A recent neuroimaging study has found that oxytocin administration decreases amygdala activity in individuals with antisocial personality disorder (ASPD), bringing it closer to the levels observed in healthy individuals. The findings suggest that oxytocin might have the potential to mitigate heightened amygdala response to anger in individuals with ASPD.
The study was published in Neuropsychopharmacology.
Oxytocin is a hormone and neuropeptide that is produced in the hypothalamus, a region of the brain. It plays a crucial role in various physiological and behavioral processes, including childbirth, breastfeeding, maternal-infant bonding, sexual activity, and emotional bonding between individuals. In recent years, oxytocin has also gained attention for its potential role in modulating social behaviors and emotions in individuals with various psychiatric disorders.
The new study aimed to investigate the effect of a single dose of intranasal oxytocin on amygdala reactivity to emotional facial expressions in individuals with ASPD compared to healthy control participants. The study employed a double-blind, randomized, placebo-controlled within-subject design.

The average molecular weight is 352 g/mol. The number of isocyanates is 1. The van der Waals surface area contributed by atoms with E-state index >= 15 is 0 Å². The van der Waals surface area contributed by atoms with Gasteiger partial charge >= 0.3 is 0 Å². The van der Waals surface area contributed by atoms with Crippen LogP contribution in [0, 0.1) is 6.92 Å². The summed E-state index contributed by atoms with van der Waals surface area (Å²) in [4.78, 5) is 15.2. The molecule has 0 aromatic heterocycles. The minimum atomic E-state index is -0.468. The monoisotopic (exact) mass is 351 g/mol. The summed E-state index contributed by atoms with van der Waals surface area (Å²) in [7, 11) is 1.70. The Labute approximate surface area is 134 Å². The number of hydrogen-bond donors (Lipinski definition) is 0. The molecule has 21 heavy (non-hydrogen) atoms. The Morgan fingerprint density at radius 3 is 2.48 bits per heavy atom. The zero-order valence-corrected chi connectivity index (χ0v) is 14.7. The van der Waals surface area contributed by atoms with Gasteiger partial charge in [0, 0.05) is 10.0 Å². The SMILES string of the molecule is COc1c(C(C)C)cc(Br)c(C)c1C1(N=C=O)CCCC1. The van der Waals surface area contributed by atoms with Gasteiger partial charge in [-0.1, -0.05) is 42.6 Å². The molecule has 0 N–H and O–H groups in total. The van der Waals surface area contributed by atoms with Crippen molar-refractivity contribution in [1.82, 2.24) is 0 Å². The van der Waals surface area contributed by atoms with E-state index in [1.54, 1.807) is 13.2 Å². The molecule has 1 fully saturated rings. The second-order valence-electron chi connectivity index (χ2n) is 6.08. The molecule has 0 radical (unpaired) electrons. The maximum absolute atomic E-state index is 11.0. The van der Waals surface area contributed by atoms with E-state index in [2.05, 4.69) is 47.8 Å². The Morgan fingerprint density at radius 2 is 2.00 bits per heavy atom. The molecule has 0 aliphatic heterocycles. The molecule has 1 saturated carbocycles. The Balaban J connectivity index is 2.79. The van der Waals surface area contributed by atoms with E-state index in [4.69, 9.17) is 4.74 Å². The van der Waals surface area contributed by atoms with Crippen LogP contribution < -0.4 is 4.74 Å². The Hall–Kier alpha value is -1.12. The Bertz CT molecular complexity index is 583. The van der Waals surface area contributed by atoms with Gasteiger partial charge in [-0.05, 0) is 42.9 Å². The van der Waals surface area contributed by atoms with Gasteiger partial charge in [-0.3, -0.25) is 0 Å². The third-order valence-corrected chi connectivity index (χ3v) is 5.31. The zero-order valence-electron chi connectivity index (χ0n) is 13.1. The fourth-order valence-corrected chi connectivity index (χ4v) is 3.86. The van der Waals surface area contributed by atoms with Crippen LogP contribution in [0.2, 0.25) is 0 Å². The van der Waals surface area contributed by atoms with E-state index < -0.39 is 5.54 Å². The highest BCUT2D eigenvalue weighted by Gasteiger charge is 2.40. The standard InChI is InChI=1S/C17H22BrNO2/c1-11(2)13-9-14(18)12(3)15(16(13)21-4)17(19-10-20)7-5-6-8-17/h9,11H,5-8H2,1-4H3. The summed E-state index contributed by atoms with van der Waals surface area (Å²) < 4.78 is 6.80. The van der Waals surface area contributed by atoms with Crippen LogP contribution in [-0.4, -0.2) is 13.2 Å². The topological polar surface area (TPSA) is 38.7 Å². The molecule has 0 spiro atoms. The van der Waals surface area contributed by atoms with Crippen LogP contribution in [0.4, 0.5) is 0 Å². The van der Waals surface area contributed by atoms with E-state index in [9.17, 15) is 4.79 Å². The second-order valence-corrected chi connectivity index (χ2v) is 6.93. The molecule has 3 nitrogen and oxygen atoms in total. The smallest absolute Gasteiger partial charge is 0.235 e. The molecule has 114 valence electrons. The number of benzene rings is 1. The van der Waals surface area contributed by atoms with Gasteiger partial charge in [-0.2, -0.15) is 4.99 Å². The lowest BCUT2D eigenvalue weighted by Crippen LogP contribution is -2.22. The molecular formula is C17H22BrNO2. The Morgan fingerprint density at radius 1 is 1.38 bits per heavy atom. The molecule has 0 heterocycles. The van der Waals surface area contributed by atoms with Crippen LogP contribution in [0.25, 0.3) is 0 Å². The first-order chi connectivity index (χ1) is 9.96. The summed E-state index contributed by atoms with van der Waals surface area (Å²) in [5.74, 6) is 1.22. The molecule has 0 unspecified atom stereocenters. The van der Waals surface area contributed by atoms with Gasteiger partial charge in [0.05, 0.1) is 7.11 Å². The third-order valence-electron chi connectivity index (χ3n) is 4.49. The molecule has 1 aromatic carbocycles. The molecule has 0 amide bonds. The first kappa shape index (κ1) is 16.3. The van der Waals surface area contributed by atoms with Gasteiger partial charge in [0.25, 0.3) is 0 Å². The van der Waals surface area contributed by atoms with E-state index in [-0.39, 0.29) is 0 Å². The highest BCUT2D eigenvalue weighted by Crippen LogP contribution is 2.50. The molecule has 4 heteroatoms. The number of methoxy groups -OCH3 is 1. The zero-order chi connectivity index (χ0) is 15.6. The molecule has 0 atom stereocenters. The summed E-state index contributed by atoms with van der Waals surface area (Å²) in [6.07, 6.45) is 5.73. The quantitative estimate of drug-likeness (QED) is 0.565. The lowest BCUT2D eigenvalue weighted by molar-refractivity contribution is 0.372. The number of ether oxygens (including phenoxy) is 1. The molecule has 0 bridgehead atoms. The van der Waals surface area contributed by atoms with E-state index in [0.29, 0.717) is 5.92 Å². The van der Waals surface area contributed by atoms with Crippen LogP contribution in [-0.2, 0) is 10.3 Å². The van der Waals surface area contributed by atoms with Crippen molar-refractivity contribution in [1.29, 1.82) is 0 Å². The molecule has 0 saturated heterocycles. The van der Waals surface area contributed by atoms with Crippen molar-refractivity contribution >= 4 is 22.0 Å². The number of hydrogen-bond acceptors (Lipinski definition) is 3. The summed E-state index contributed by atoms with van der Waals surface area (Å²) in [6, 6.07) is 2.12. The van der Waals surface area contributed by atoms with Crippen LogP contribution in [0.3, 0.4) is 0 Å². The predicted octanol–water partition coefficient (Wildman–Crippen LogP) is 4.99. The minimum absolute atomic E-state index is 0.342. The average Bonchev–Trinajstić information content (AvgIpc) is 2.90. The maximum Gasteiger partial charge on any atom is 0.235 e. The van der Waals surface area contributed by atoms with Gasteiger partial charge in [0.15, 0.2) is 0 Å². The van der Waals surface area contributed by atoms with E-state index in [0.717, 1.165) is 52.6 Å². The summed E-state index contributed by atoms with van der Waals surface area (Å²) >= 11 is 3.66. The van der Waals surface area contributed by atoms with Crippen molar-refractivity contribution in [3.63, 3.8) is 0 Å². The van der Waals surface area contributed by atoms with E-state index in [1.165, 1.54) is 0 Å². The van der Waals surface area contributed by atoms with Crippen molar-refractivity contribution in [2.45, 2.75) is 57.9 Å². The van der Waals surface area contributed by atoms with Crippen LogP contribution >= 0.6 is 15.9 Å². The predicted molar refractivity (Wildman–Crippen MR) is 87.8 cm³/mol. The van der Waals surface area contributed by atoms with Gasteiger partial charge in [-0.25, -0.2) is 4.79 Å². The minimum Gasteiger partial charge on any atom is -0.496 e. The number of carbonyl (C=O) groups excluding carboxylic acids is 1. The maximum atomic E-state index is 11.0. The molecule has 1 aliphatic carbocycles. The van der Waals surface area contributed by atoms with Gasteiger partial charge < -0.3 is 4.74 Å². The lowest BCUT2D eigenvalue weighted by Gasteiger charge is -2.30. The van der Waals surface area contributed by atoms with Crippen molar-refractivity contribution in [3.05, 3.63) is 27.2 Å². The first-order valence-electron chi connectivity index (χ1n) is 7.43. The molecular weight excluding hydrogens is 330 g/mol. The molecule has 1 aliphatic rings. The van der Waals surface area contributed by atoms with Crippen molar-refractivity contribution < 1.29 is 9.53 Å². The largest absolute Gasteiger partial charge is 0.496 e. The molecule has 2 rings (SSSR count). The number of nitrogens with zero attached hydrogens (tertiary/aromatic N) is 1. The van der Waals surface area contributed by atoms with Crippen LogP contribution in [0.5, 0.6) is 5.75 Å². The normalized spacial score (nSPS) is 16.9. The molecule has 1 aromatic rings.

“Initially, we were interested in neurobiological processes underlying aggression in antisocial personality disorder,” said study author Haang Jeung-Maarse, an attending physician and postdoctoral researcher at Bielefeld University.
“Aggression is a hallmark of ASPD and can contribute to danger to others and one’s imprisonment. We targeted the amygdala as it is a brain structure that is in involved in emotion processing and wanted to test whether its function could be modulated by oxytocin.”
“Previous studies were mainly based on examining male study participants who were either children with behavioral problems or incarcerated individuals with psychopathy. There are hardly studies on women with ASPD. We aimed at uncovering similarities and differences in brain function between women and men with ASPD, as well as healthy women and men.”
The participants consisted of 20 men and 18 women diagnosed with ASPD, and 20 male and 20 female healthy control participants. The age range for all participants was 18 to 30 years. The ASPD participants were recruited from the Department of General Psychiatry at the University Hospital of Heidelberg, local probation services, and institutions offering anti-aggression trainings. The control participants were selected to match the age and IQ of the ASPD group.
The study involved two experimental assessments scheduled four weeks apart, during which functional magnetic resonance imaging (fMRI) was conducted to measure brain activity. In the fMRI task, participants were instructed to classify the facial emotion of various human faces as accurately and quickly as possible by pressing a corresponding button. The participants had to classify 72 briefly presented faces depicting angry, fearful, or happy expressions. The faces were presented in a randomized sequence, with an equal number of male and female faces for each expression.